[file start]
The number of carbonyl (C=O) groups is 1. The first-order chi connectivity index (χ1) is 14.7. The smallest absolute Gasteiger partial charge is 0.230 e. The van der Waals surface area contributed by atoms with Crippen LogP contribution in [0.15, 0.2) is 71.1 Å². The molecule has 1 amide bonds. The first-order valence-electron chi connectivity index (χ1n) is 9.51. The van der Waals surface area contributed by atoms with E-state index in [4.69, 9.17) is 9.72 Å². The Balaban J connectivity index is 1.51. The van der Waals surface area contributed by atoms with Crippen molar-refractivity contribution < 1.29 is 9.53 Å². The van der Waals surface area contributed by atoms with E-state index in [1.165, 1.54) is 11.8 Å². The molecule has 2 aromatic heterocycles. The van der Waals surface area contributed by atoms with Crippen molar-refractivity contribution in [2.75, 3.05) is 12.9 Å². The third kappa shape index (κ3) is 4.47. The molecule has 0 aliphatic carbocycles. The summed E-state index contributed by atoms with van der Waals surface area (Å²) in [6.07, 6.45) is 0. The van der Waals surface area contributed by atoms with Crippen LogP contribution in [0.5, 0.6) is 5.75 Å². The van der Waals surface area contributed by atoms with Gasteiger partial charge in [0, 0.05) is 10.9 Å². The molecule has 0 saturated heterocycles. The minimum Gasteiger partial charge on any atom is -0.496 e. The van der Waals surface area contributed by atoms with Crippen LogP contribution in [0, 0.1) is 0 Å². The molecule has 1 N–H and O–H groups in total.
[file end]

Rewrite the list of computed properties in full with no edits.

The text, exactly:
The number of carbonyl (C=O) groups is 1. The first-order chi connectivity index (χ1) is 14.7. The smallest absolute Gasteiger partial charge is 0.230 e. The van der Waals surface area contributed by atoms with Crippen LogP contribution in [0.15, 0.2) is 71.1 Å². The molecule has 1 amide bonds. The first-order valence-electron chi connectivity index (χ1n) is 9.51. The van der Waals surface area contributed by atoms with E-state index in [4.69, 9.17) is 9.72 Å². The Balaban J connectivity index is 1.51. The van der Waals surface area contributed by atoms with Crippen molar-refractivity contribution < 1.29 is 9.53 Å². The van der Waals surface area contributed by atoms with E-state index in [1.165, 1.54) is 11.8 Å². The molecule has 2 aromatic heterocycles. The van der Waals surface area contributed by atoms with Crippen molar-refractivity contribution in [2.75, 3.05) is 12.9 Å². The third kappa shape index (κ3) is 4.47. The molecule has 0 aliphatic carbocycles. The summed E-state index contributed by atoms with van der Waals surface area (Å²) in [6.07, 6.45) is 0. The van der Waals surface area contributed by atoms with Crippen LogP contribution in [0.5, 0.6) is 5.75 Å². The van der Waals surface area contributed by atoms with Gasteiger partial charge in [0, 0.05) is 10.9 Å². The molecule has 0 saturated heterocycles. The minimum Gasteiger partial charge on any atom is -0.496 e. The van der Waals surface area contributed by atoms with Crippen LogP contribution in [0, 0.1) is 0 Å². The molecule has 1 N–H and O–H groups in total.